Unless I get through more of my "to do" list at home.
If I do, all bets are off...

Thursday, September 18, 2008

On the Book Cart

Only a few new items this week. Debbie Macomber’s Promise, Texas is here, reissued in an easier to read trade paperback size. Author Francis Ray has a new entry in her Grayson Friends series; The Way You Love Me is former Army Ranger Shane Elliott’s story. With Halloween right around the corner, there’s no better time for a little paranormal romance. There are two new anthologies in: When He Was Bad features Miss Congeniality by Shelly Laurenston and Wicked Ways by Cynthia Eden; Everlasting Bad Boys contains stories by Laurenston (Can’t Get Enough) and Eden (Spellbound) as well as Turn Me On by Noelle Mack. I love picking up anthologies; it’s a way to try out a new author without having to commit to a full length novel. I’ve never read any of Laurenston so I am looking forward to sampling her work over the weekend. Will report back with my thoughts next week!

Tuesday, September 16, 2008

October Romantic Times on the Shelf

The latest issue of RT landed on my desk and I was happy to see that the cover story is about one of my favorite romantic suspense authors – Cherry Adair. The creator of T-FLAC is back this fall with a new paranormal trilogy; titles will be released in October, November and December. Night Fall, Night Secrets, and Night Shadow feature a trio of wizards whom Adair describes as “foster brothers, of sorts” and are set in the exotic locales the author is known for. Check out her website for the “mission intel” and reserve your copies today.
Also featured is an interview with author Heather Graham, who discusses her new series and how she got started in writing. Other stories include a look at western historicals, which seem to be making a comeback; how the work of a forensic artist inspires a new novel by author Laura Griffin, and a calendar of winter book releases. In addition, you will find the usual fan forum, author clubhouse, and 250 book reviews. There’s a lot to look forward to this fall and winter; stop by the Reference Desk and make your requests!

Tuesday, September 9, 2008

Weekend Reading Part II: The Dream-Hunter

Sherrilyn Kenyon’s Dark-Hunter series has legions of fans, and I’ve been meaning to read one for awhile now. I was finally inspired by the arrival of Acheron in hardcover; since there was a lengthy waiting list for that I grabbed The Dream-Hunter, a fairly recent release and the only Kenyon on the shelf at the time. I wasn’t really sure what to expect; I had heard something about vampires. I had heard something about demons. I had heard something about Greek mythology. The only thing I heard from pretty much everyone who had read any of the Dark-Hunter books was that they are smart and edgy and often funny. That was good enough for me, so I dove into Dream-Hunter, and found that the book lived up to its billing.

The story revolves around Arikos, a dream god who has become obsessed with Megeara, an archaeologist who is searching for the remains of Atlantis. Arikos and the other dream gods have been cursed with the inability to feel emotions unless they are actively involved in the dreams of a human. Though they can experience pain, the rest of their existence is drab and void of sensation. Megeara, who is straitlaced and focused in her waking life, is a vivid and uninhibited dreamer, and once Arikos finds her, he becomes obsessed with her. He decides that living through her dreams is not enough; he wants to meet her in the flesh, so to speak, and therefore needs to become human for a time. So he decides to make a deal with Hades. The god of the underworld is not above bargaining with lesser immortals, but proves that when dealing with someone who can determine the course of your afterlife, it behooves you to read the fine print. Arikos agrees too readily to Hades’ request for a human soul in exchange for time as a human, and is appalled to find that he will have only two weeks in human form, and at the end of it must return to the underworld with Megeara’s soul, or take her place. Megeara, meanwhile, is close to discovering Atlantis, and will stop at nothing to do so. Unfortunately, there are any number of immortal beings who don’t want the ancient city unearthed, because of a vicious goddess they imprisoned there eons ago. While Arikos tries to ingratiate himself with Megeara and she tries to get to Atlantis in spite of all the odd things that keep getting in her way, the oddest of all being the sexy guy she has previously only seen in her dreams. Throw into the mix a handmaiden of Artemis, Dream-world enforcers, angry demi-gods, and the whole dysfunctional family housed on Olympus, and it’s a wonder Arikos and Megeara manage to not only survive, but fall in love.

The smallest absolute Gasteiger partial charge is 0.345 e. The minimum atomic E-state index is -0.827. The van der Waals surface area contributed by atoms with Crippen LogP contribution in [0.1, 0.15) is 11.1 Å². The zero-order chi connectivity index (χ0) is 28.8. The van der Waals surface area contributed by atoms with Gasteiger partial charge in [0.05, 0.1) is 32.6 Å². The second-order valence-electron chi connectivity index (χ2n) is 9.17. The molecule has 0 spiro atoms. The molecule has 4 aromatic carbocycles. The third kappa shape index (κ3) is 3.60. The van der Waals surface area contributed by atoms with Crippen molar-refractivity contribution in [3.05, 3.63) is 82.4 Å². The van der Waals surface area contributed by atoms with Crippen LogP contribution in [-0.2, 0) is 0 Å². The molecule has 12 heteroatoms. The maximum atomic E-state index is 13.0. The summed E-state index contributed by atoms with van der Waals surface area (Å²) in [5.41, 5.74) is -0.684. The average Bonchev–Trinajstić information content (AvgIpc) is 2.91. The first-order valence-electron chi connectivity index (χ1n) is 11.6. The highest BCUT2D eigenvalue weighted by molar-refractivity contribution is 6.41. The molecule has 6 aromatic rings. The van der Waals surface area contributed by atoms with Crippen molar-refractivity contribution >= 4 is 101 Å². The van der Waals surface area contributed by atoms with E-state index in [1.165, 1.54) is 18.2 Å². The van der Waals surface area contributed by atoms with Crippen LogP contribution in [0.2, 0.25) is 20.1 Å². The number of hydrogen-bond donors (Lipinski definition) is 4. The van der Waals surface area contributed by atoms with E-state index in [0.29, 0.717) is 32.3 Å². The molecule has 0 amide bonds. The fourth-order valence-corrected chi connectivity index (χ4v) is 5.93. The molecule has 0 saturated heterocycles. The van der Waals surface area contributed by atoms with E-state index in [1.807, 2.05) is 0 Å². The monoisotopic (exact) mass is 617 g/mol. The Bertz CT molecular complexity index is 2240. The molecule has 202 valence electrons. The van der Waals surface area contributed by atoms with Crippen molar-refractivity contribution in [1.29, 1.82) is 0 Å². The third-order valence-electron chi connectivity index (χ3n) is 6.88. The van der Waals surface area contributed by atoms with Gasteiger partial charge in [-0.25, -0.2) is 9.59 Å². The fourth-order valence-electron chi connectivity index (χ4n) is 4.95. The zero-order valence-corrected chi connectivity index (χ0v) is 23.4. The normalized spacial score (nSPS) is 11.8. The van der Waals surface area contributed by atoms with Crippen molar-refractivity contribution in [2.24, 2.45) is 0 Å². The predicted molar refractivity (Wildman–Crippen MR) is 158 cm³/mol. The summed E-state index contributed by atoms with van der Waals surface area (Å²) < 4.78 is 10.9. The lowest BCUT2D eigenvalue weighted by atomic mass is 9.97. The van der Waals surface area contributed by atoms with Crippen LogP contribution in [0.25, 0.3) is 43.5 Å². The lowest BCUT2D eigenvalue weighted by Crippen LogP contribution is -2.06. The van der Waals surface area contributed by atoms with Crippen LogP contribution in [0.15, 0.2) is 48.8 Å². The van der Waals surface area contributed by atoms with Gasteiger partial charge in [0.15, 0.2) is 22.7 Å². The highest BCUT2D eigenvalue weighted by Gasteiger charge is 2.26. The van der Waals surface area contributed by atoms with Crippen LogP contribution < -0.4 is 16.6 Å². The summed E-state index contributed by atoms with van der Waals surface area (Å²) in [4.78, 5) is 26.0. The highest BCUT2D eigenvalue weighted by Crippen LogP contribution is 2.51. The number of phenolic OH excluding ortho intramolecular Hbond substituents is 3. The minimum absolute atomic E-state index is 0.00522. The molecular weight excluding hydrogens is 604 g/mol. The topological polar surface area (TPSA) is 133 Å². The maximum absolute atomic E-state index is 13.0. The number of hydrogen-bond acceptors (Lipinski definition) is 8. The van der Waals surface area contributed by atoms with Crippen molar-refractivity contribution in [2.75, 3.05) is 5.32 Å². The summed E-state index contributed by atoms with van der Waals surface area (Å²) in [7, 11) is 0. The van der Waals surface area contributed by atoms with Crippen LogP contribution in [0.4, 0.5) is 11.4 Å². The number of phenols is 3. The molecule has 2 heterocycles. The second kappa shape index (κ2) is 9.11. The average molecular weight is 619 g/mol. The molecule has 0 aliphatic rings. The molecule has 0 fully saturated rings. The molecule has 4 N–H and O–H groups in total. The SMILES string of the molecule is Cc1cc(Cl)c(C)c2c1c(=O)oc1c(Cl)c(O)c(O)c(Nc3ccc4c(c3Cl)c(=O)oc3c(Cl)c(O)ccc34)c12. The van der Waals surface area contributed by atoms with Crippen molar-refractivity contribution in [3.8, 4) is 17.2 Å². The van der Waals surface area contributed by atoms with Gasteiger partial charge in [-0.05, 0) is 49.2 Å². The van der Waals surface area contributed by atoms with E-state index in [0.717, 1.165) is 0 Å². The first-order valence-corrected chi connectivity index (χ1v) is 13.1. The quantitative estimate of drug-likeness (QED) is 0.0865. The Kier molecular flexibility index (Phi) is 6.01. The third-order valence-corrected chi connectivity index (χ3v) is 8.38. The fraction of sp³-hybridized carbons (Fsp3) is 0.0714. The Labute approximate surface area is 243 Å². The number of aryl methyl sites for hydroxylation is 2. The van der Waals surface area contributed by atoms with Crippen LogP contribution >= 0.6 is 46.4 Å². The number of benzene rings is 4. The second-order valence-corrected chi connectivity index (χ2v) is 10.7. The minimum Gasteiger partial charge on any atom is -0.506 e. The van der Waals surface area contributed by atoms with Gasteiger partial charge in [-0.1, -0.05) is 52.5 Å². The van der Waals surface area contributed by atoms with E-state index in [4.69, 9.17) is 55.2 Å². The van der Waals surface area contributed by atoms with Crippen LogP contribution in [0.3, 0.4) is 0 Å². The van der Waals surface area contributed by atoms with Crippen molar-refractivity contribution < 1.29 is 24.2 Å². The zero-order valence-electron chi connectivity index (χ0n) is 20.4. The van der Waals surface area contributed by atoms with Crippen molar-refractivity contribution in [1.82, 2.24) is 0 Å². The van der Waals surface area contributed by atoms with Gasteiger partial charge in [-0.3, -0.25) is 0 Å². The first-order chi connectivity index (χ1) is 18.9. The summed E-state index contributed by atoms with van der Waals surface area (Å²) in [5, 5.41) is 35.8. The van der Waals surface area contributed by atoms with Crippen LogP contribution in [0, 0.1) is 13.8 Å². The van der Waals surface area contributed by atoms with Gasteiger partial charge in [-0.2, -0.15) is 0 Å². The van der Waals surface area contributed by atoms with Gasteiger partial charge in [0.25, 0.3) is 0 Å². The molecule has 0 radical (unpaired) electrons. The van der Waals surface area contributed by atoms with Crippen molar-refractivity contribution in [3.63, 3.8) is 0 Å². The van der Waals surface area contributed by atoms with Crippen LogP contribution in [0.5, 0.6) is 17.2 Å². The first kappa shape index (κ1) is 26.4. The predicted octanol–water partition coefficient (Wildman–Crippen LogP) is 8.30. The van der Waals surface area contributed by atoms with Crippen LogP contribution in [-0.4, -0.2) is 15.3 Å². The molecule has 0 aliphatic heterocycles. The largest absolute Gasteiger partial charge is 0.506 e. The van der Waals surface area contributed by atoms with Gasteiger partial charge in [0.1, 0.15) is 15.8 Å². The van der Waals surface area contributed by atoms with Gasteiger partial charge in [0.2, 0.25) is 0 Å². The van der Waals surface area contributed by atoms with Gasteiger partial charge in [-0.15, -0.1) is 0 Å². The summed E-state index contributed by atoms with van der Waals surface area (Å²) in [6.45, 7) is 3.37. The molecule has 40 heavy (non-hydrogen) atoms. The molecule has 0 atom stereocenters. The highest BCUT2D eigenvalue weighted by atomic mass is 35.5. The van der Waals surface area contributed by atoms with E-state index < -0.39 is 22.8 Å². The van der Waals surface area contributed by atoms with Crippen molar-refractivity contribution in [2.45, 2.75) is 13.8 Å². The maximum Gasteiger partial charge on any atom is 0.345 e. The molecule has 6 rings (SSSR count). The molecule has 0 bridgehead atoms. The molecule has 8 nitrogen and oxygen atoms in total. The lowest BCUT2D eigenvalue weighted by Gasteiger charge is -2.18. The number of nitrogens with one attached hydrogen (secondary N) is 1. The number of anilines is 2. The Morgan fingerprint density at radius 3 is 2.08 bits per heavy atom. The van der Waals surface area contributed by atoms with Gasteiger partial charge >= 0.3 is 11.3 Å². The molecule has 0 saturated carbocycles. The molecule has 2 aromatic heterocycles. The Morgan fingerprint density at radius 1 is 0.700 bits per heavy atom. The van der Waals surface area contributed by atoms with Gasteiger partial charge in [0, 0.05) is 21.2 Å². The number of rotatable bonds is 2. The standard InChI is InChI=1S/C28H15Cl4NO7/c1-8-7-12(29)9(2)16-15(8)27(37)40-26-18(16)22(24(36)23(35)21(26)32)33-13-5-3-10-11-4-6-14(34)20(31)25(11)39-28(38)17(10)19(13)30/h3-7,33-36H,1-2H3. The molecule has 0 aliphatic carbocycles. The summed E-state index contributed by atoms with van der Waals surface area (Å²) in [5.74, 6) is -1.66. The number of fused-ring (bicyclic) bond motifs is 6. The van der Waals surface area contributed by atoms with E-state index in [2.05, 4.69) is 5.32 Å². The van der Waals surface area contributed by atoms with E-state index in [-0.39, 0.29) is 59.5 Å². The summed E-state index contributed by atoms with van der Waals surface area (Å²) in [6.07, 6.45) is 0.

There are numerous plot twists and layers in this book, and I’m sure I would have appreciated some of them more if I had read the earlier books. However, Kenyon is so skilled at working in enough detail and back story that I didn’t feel out of the loop in any way. Not all authors can do this well and I am grateful that Kenyon can. I really enjoyed the portrayal of Olympians in modern times – it had an element of Buffy the Vampire Slayer meets Greek mythology without ever getting campy or ridiculous. In fact, the immortals’ behaviors and mannerisms all made a great deal in sense in light of their history. The entire cast of characters is great, the details of archaeology and history are interesting, and both the romance and the suspense are well done. I’ll definitely be adding the rest of the Dark-Hunter books to the collection, and working them into my “to be read” list.

Monday, September 8, 2008

Weekend Reading Part I